We saw it next to the robotic arm that installs windshields on truck cabs at the Kenworth assembly plant in Chillicothe, Ohio.
It was an elevator—a very large parts elevator—about 15 feet behind us. One of the reporters in our tour group spotted it behind a large sheet of plastic.
It’s part of the plant’s $17 million expansion into automated parts storage and retrieval which Kenworth execs say will make truck assembly more efficient and less labor intensive.
It wasn’t the only parts elevator. Another one was near an entrance to the plant, which we would see a short time later at the end of the tour.
Kenworth announced today that the expansion will add 25,000 square feet directly above the plant and allow them to automate the process of storing and pulling cabs, sleepers and hoods instead of having to store them outside.
“That’s to be commissioned in November to avoid another winter of tugging cabs in the snow,” plant manager Judy McTigue had explained prior to the tour.
“It’s a tremendous investment for the company, for the safety of our employees, for the quality of our trucks, but also for efficiency for this organization and for the company.
“We’ll have more employees doing value-added activities versus tugging product around. So, we’re really excited about that investment and excited about changing the face of our building. We’re going to be twice as tall as we are today.”
The expansion has taken place while the plant remains in operation. McTigue explained that engineers deserve credit for keeping the plant operational while the addition goes up above the assembly lines below.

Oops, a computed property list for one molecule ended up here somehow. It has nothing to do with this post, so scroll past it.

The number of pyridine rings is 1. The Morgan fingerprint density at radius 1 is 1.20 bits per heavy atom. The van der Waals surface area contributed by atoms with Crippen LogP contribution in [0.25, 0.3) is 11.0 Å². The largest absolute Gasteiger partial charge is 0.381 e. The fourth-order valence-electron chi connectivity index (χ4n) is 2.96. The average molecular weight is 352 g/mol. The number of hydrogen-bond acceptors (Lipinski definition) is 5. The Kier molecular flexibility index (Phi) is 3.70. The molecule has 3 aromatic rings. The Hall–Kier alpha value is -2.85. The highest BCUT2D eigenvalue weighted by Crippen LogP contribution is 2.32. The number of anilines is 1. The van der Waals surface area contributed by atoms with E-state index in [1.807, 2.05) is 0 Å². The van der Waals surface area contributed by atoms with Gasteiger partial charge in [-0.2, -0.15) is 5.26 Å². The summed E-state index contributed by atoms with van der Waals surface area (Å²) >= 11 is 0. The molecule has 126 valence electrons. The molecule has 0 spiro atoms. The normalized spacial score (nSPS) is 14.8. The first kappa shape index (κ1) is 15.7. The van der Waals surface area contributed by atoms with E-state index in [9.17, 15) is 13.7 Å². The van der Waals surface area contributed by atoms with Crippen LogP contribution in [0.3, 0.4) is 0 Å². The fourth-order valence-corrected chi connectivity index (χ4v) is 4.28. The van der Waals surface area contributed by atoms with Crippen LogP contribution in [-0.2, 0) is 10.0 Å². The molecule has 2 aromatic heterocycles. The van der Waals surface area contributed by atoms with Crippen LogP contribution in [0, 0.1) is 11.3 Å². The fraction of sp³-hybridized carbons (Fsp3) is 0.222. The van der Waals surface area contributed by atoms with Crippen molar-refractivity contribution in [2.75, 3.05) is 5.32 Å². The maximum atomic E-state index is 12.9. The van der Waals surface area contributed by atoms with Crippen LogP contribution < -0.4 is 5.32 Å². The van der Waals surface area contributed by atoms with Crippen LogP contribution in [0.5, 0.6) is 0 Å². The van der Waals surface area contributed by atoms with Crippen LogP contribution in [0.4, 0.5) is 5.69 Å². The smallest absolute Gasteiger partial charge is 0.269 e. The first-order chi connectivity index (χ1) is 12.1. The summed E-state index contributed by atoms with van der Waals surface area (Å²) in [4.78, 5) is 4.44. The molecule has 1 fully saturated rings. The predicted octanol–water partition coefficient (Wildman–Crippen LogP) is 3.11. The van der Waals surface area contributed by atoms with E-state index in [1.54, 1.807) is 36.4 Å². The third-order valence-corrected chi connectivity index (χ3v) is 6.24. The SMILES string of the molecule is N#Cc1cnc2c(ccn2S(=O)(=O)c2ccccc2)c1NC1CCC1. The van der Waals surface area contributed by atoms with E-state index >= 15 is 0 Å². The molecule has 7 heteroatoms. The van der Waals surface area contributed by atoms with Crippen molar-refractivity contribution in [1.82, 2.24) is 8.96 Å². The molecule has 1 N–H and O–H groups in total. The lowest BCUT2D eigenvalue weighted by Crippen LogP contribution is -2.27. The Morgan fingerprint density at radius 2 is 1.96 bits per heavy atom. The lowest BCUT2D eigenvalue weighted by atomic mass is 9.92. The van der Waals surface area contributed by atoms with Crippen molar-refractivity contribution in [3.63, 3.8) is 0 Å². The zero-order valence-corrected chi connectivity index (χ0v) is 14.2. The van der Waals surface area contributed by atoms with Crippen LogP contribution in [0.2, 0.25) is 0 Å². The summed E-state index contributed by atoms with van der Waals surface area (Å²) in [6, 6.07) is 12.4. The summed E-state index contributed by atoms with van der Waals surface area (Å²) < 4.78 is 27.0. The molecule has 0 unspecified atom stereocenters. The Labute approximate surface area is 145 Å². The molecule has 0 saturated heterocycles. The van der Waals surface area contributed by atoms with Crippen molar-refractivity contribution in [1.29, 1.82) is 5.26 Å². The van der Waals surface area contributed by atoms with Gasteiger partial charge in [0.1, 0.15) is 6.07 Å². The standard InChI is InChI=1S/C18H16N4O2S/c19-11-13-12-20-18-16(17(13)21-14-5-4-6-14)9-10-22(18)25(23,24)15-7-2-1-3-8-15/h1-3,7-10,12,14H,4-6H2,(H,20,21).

“We’ve dug up concrete, set large footers down in the base of our factory to set columns in so that we could get the grid iron in place and then build this building on top of the existing building—and all while continuing to produce on both shifts within our factory,” McTigue told several reporters seated around a large conference table.
Normally, after being painted, large body parts have been stored outside. Some have been kept out of the weather, some not. Starting this November, the body parts will be assigned a unique identification tag after being painted and will then be transferred upstairs into storage through an automated system. Then, when the part is needed, it will be automatically retrieved through a giant vending machine-like process, McTigue explained.
The automated process will save time and effort at the 42-year-old plant.
Despite sluggish class 8 sales—FTR Associates recently reported that sales were at the lowest levels since April 2010—McTigue is confident about Kenworth’s position in the market this year and believes the new addition will only help to further enhance its business.
“The first quarter is always a little bit sluggish. We’ve gone up a little bit, just a few trucks this year. So, I wouldn’t say we’ve gone too far, because the first quarter is always a bit sluggish.
“But we’re pretty healthy right now and we’ve got nice visibility (lead time). Suppliers are performing really well for us. We have very few shortages. The supply base is pretty healthy. We’re sitting at really over five weeks, so that’s nice visibility for us.”